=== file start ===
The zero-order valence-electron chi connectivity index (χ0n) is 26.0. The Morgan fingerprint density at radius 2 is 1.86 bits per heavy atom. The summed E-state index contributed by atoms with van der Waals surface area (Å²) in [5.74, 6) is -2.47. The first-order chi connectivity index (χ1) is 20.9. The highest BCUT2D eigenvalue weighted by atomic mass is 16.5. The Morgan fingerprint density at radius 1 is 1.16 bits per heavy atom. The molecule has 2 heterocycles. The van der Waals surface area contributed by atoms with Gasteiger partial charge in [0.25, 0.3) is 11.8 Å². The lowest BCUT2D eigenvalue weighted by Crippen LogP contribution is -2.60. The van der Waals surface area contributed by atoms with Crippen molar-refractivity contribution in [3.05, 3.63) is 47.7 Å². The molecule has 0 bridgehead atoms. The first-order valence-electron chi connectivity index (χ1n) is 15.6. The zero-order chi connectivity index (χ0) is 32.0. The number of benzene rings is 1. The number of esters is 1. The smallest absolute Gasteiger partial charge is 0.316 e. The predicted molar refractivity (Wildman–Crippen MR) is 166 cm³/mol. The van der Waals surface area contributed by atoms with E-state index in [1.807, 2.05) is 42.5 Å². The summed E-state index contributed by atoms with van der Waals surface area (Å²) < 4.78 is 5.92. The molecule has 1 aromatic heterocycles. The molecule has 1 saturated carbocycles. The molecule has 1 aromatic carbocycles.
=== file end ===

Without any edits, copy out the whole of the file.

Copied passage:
The zero-order valence-electron chi connectivity index (χ0n) is 26.0. The Morgan fingerprint density at radius 2 is 1.86 bits per heavy atom. The summed E-state index contributed by atoms with van der Waals surface area (Å²) in [5.74, 6) is -2.47. The first-order chi connectivity index (χ1) is 20.9. The highest BCUT2D eigenvalue weighted by atomic mass is 16.5. The Morgan fingerprint density at radius 1 is 1.16 bits per heavy atom. The molecule has 2 heterocycles. The van der Waals surface area contributed by atoms with Gasteiger partial charge in [0.25, 0.3) is 11.8 Å². The lowest BCUT2D eigenvalue weighted by Crippen LogP contribution is -2.60. The van der Waals surface area contributed by atoms with Crippen molar-refractivity contribution in [3.05, 3.63) is 47.7 Å². The molecule has 0 bridgehead atoms. The first-order valence-electron chi connectivity index (χ1n) is 15.6. The zero-order chi connectivity index (χ0) is 32.0. The number of benzene rings is 1. The number of esters is 1. The smallest absolute Gasteiger partial charge is 0.316 e. The predicted molar refractivity (Wildman–Crippen MR) is 166 cm³/mol. The van der Waals surface area contributed by atoms with E-state index in [1.807, 2.05) is 42.5 Å². The summed E-state index contributed by atoms with van der Waals surface area (Å²) < 4.78 is 5.92. The molecule has 1 aromatic heterocycles. The molecule has 1 saturated carbocycles. The molecule has 1 aromatic carbocycles.